A few weeks back I received a message out of the blue from one Billy Natsioulas, asking if he could contribute to South of the Border. Of course I jumped at the opportunity, and within a couple of days, Nats had got the following piece to me. I kept it on the backburner for awhile, seeking to release it during the week we played the Knights, an appropriate choice I thought. Anyway, if like Nats you would like to send in a piece talking about your love affair with South, or a great game or favourite player, by all means send it this way. Hopefully the floodgates open and we get a whole heaps submissions from players and fans alike. But now over to Nats, and his story.
This isn’t some half arsed suck up job and by no means is it my autobiography. I just have a lot of time to think things through and understand whatever happened to my so called soccer ‘career’. While I was doing this I got an understanding where this love for the game began. My dad and brothers were 'Hellas Mad'. This piece is to analyse what made me Hellas Mad, a football lover and a South Melbourne player.
Every home game, my brother, my cousin and I would hop into the back of my dad’s old Corolla and make what seemed like a long journey to Middle Park. We always got there early and parked around 10 minutes away to make sure we got parking that was easy to get out of. I would tie on my Hellas headband thinking that I was so cool. I have three vivid memories of growing up as a Hellas supporter.
Firstly, the 1991 Grand Final – My dad and I had left a family christening early to watch the final 15 minutes of the game. My dad drove like a lunatic to get to Olympic Park on time and we ran up the stairs, only to realise we were watching the game from the Croatia fans' side of the ground. Nevertheless, we watched and we hoped for an equaliser. My dad thought it was over and in typical wog style we conceded defeat and left early to beat the traffic. As we got into the car we heard the roar, game must have been finished. It wasn’t until we got home that we realised that the roar was for a South equaliser and we miraculously won the championship on penalties. Even watching the replay we couldn’t understand how we won that shootout.
Secondly, a friendly around 1992 between the great Hellas and the suburban Oakleigh at their old ground at Caloola Reserve, allowed me the chance to meet my heroes. Mehmet Durakovic, sporting a plastered broken arm took me under his wing and introduced me to each player. I got all their autographs and was over the moon, but as soon as I got out of that room my older brother stole the autograph book and claimed it as his own… PRICK!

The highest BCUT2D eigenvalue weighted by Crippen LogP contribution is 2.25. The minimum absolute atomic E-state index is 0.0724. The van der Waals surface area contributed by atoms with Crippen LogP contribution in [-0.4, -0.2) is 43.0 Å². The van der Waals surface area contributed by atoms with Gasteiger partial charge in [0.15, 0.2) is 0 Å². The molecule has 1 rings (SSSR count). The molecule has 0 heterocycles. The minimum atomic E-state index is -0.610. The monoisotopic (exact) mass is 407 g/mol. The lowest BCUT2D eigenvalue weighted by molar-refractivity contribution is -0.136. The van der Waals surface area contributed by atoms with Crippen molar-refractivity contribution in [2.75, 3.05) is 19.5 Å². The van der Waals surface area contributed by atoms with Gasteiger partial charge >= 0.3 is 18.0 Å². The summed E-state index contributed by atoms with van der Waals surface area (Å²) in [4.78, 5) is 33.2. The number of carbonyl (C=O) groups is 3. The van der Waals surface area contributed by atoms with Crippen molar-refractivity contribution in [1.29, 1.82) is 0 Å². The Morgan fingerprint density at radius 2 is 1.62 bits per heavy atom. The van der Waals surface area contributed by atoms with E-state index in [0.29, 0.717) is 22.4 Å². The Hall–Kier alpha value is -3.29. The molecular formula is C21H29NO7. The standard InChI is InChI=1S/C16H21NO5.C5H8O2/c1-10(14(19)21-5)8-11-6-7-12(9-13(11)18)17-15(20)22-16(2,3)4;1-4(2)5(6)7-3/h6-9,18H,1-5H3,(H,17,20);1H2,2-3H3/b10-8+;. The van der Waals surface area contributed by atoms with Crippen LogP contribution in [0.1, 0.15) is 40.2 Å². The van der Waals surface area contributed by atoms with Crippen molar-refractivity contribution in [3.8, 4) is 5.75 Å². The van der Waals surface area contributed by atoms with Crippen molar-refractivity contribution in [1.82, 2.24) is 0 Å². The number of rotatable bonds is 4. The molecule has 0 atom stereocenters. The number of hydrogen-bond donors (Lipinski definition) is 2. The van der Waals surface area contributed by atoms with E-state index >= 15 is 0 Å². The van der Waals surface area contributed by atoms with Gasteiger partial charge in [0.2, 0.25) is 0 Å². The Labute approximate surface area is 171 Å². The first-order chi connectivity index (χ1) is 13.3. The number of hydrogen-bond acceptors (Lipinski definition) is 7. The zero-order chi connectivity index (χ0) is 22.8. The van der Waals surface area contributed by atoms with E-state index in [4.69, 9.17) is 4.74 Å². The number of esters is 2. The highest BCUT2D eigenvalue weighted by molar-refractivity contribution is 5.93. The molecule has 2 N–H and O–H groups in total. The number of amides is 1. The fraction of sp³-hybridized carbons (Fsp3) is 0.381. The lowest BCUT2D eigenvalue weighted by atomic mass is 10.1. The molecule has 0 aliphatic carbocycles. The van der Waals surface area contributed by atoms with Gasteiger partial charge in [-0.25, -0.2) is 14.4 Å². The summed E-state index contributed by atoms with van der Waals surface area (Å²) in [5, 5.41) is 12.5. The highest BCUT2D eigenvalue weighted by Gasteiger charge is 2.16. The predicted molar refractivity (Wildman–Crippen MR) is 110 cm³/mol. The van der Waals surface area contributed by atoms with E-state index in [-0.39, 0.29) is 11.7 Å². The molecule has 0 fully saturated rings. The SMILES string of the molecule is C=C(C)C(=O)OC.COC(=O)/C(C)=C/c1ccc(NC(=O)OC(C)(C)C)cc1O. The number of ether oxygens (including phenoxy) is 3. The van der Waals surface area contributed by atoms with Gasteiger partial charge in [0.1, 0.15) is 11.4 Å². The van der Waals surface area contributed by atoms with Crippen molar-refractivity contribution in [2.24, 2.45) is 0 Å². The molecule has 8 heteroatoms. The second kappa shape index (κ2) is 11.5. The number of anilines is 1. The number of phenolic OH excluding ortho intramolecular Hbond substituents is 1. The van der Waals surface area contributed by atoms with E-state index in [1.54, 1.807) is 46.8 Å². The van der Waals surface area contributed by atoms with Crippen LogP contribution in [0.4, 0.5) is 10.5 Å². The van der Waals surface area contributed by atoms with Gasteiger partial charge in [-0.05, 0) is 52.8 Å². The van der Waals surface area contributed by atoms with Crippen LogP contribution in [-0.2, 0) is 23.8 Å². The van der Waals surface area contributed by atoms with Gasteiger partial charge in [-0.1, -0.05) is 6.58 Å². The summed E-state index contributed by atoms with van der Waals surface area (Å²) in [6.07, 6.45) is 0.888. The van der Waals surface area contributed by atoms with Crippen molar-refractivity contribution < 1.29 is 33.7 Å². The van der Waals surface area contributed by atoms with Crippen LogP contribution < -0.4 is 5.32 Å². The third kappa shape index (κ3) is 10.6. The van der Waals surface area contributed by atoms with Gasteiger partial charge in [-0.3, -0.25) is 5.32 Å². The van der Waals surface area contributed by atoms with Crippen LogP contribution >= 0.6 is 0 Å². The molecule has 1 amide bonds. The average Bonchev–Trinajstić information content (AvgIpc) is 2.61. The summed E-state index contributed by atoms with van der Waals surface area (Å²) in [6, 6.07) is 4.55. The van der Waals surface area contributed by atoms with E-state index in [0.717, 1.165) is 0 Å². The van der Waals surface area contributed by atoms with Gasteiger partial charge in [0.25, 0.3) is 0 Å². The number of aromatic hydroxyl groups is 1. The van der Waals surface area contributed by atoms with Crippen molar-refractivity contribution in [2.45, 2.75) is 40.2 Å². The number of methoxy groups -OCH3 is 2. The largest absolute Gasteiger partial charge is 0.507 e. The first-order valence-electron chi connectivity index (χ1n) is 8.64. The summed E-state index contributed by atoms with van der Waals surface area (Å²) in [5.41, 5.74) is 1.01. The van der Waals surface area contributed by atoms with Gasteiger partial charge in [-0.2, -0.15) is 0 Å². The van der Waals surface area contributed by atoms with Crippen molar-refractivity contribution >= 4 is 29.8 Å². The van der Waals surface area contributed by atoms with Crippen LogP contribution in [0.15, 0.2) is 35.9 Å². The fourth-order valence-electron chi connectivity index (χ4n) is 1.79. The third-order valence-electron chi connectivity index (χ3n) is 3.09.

The final memory comes from March 1994, 11,000 people packed into Middle Park to see Hellas vs Croatia. Wadey missed a penalty in the 94th minute that would've given South the game. On the way out we were met by the Croatian fans who started rolling big stones at us from the top of the hill. My dad took us through the trees and snuck us under the fence to safety before finding his way through the crowd and meeting us on the other side.
My career and the present
Who would've thought that after 16 years of supporting South that I would play for their dire enemies, the Knights. Well, that’s where I ended up. Credit to them, they gave me every opportunity and treated me brilliantly. Funny thing was the best game I played for them we got thumped 5-0 against South and a 35 year old Paul Trimboli scored two and tore future Socceroos Roddy Vargas and Adrian Leijer to shreds.
Not forgetting for a second all the mental issues which come with that kind of run of poor luck, which challenged my ability to get motivated week in week out, which probably doesn’t need to be put into details because everyone knows. I was spent and ready to give it up and many told me to do the same.
So why do I want to come back? I see the same desire in the eyes of my little brother and my students towards South that I had as a kid. I see their love for this club, I see others that have come before me with that same love. No other club has the team spirit that we have because we are honoured to put that top on every week. No other players can walk into clubrooms with the luxuries we have and look up at the names that have come before us. No other club has people like Trimmers and Jimmy Armstrong still around the place because even though they are legends of this game, they themselves know that this club is more special than any individual.
Until I am told I am no longer wanted at South I will keep coming back every year. Even when my body can no longer take it, I will be there supporting Hellas. Like my career, the club has had its dark days and setbacks. But it still has meaning for so many people, even though some try to deny it. Every time I look at my teammates I see that love. Every time I look at my brothers, my old man, my friends and my girlfriend I see that love. Hell, even when I speak to the old Greek bus driver Jimmy at my school, who’s been supporting this club since 1970 I see that love. South Melbourne is not a football club, it is a culture. I no longer play for my football ‘career’. I simply play for that shirt. I know that when I am gone, there will be plenty more to take my place and I will be there to support them… Long Live Hellas!